A sixteen year old me would have loved Three Men In A Boat. The thirty one year old is less taken by its rambling travelogue. I still found it funny, and its constant digressions entertained, but it pales in comparison to what followed it. Clearly Jerome K Jerome’s book and style was immensely influential on PG Wodehouse. In Jerome’s own character as presented there is more than a dollop of Bertie Wooster, and the occasional appearance of a banjo seems like more than a coincidence too. So Three Men In A Boat feels to me like Wodehouse without the intricate plots: entertaining but lacking the killer punch of farce. All of which is thorough unfair to Jerome K Jerome.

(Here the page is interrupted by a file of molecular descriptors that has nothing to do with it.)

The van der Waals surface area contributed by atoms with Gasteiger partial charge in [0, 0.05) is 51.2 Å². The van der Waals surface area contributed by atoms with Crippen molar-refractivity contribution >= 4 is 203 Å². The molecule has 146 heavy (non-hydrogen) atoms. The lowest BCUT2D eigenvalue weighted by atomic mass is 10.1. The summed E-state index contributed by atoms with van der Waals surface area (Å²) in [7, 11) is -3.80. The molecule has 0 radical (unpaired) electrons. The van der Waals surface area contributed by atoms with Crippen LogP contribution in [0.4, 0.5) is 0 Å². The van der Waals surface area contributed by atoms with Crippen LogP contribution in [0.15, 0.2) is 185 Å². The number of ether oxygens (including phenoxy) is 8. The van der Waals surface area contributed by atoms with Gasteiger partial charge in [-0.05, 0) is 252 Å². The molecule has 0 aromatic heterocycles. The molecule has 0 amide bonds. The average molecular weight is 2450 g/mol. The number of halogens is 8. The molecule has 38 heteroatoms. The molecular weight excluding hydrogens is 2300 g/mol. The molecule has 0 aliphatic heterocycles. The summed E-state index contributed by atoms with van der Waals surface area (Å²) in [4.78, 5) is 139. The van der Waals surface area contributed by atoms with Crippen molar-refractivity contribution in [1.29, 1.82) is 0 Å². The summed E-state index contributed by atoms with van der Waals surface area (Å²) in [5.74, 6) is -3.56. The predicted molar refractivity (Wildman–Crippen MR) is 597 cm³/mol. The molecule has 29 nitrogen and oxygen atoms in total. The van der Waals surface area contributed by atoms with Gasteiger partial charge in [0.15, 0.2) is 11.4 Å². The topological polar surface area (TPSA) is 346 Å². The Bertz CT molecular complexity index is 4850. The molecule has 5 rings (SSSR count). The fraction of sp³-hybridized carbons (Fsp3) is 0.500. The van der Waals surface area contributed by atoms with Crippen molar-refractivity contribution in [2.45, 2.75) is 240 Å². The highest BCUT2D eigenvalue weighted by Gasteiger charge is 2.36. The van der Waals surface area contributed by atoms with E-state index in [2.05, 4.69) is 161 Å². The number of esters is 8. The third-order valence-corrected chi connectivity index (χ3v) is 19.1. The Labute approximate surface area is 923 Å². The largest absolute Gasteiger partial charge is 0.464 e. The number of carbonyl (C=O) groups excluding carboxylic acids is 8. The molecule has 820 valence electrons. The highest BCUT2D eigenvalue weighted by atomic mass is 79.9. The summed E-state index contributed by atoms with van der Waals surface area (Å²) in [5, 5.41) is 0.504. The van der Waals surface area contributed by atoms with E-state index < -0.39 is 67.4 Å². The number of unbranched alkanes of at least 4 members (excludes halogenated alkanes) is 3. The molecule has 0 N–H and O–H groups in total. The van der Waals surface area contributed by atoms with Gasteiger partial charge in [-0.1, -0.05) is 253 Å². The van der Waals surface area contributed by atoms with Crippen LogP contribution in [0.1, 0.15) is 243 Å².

Reading it as a travelogue, history book or as a guide to Jerome’s period is much more instructive. Around his gags are rather sweet evocations of the Thames which does fill the reader with a hankering to see if it all still exists. From a pubgoing point of view the appearance of a Blue Posts in the early London scenes rooted its geography perfectly for me. I know a few of the places on route, and while they have changed since JKJ’s day, the atmosphere remains in places like Sonning. But if a travel book is supposed to give the reader a desire to see the places described then for me it worked perfectly. I suppose my big question that hangs over me is why it took me so long to read it?